Adaptation of Plants in different habitats | Learning Concepts
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Adaptation

Plant Adaptations for Class 4 Science

From this concept, the students will get an idea about plant adaptations in different habitats.

After reading the concept, students will be able to:

  • Explain the difference between desert plant adaptations and adaptation in aquatic plants.
  • Explain prairie grassland and its features.
  • Understand what is prop root and why they are present in some plants.
  • Know that pneumatophores occur in mangrove plants.
  • Explain what are epiphytes.
  • Explain the adaptive features of tundra plants.

Each concept is explained to class 4 students using descriptions, illustrations, and concept maps. After you go through a concept, assess your learning by solving the two printable worksheets given at the end of the page.

Download the worksheets and check your answers with the worksheet solutions for the concept of the Plant Adaptations provided in PDF format.

What is Adaptation?

It is the physical or behavioural feature of a plant that enables it to survive better in its habitat.

Why Is Adaptation Needed in Plants?

All plants require adaptation as they live and grow in different habitats. Some plants grow in water, some on the land, some in saline soil, some in sandy soil and many more. Adaptation makes their survival easier in their surroundings.

In different habitats, plants show specialized adaptive features that help them survive in that particular surrounding.

Adaptation of Plants in Different Habitats:

1. Desert :

  • Some plants have no leaves or small seasonal leaves that grow only after it rains.
  • The lack of leaves helps to reduce water loss from the leaf blades.
  • Since these plants have fewer leaves, photosynthesis happens in their green stems.
  • These plants have long roots that spread over a vast region and grow deeper in the soil to absorb groundwater.
  • Spines prevent animals from eating the plant and also reduce water loss.
  • The waxy coating on the outer layer of the plant help reduces water loss through the small pores that are present on the leaf blades.

Example: Cactus

what is cactus

2. Grassland/Prairie Grassland:

  • Roots of prairie grasses extend deep into the ground to absorb as much moisture as possible and support the plant body.
  • Extensive root systems prevent grazing animals from pulling the roots out of the ground.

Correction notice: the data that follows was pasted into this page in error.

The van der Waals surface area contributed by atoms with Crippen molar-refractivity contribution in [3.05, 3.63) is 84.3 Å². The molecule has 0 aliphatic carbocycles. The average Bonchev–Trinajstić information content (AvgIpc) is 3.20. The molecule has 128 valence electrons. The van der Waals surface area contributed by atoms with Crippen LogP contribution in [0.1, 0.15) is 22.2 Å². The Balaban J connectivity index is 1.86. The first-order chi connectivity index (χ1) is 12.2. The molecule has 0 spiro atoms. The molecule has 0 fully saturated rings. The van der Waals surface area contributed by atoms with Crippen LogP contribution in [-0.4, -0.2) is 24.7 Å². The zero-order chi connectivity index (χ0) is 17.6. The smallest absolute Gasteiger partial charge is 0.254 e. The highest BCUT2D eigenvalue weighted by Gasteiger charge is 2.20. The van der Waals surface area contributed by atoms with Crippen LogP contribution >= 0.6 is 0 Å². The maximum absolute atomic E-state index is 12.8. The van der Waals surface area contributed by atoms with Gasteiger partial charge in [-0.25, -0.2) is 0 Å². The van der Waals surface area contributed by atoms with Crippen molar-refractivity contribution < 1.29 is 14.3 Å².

• Prairie grasses have narrow leaves, and it allows less water loss than broader leaves.
  • Grasses grow from the basal parts of the stems, not from their tip.
  • Soft stems enable prairie grasses to bend when the wind blows.

Example: Switchgrass.

native prairie grasses

3. Rainforest :

  • Leaves have drip tips and waxy surfaces that allow water to slide down, thereby discouraging the growth of bacteria, fungi and algae.
  • The leaves of the trees remain at an angle to receive sunlight for photosynthesis.
  • Prop and stilt roots give extra support to the plant body in the shallow soil.
  • Some plants climb or grow on other plants, such as mosses and ferns to get the sunlight to perform photosynthesis. These types of plants are called epiphytes.

Example: Rubber Tree.

rubber plant

4. Taiga :

  • Plants that grow in taiga habitats have to survive harsh and cold winters; in such regions, most plants have needle-like leaves that help reduce water loss and allow the snow to slide off.
  • Mostly coniferous plants grow in this habitat.
  • Coniferous trees are conical in shape that helps shed heavy snow and saves branches from breaking.

Example: Juniper.

taiga plants adaptations

5. Tundra :

  • These plants are low-lying.
  • They have a short lifespan.
  • The leaves are narrow to prevent water loss.
  • The darker leaves assist in the process of photosynthesis by absorbing more sunlight.
  • The flowerheads remain clumped together to reduce heat loss.

Example: Bearberry.

tundra plants adaptations

6. Water/Aquatic :

  • Plants living in water are usually floating plants.
  • They mostly remain submerged underwater.
  • Some plants bear leaves that float on the water’s surface, exposing themselves to the sunlight.
  • Underwater leaves and stems are flexible to move along with the water currents.

Example: Water lily.

giant water lily adaptations

7. Coastal Regions:

  • Coastal regions are always flooded with tidal water, and saline soil is seen in such areas.
  • Mangrove vegetation grows in coastal regions, and they have special features to survive in the wet saline soil.
  • These plants are salt-tolerant.
  • They have a tangled network of stilt roots that support the plants and absorb nutrients from the upper layers of soil.

Example: Hetal Tree.

mangrove roots adaptations

New Words :

Habitat : The natural home of a plant or an animal.

Prairie : A plain land covered with grasses without many trees.

Rainforest : A dense forest in an area receiving a high amount of rainfall.

Prop and stilt roots : Prop roots are those that spread from branches of trees and come downwards. Stilt roots are those that develop from the base of stems.

Epiphytes : Plants that grow on other plants, like orchids.

Taiga : A type of forest in the northern regions of the Earth.

Tundra : A very cold and frozen region in the Arctic where there is a short period of the growing season.


Did You Know?


pneumatophores plants

In mangrove plants, we can see a unique root system called the pneumatophores. These types of roots grow above the soil and help in gaseous exchange.

 cactus plant

The spines of the cactus plants protect them from herbivorous desert animals.

 mind map on plant adaptations
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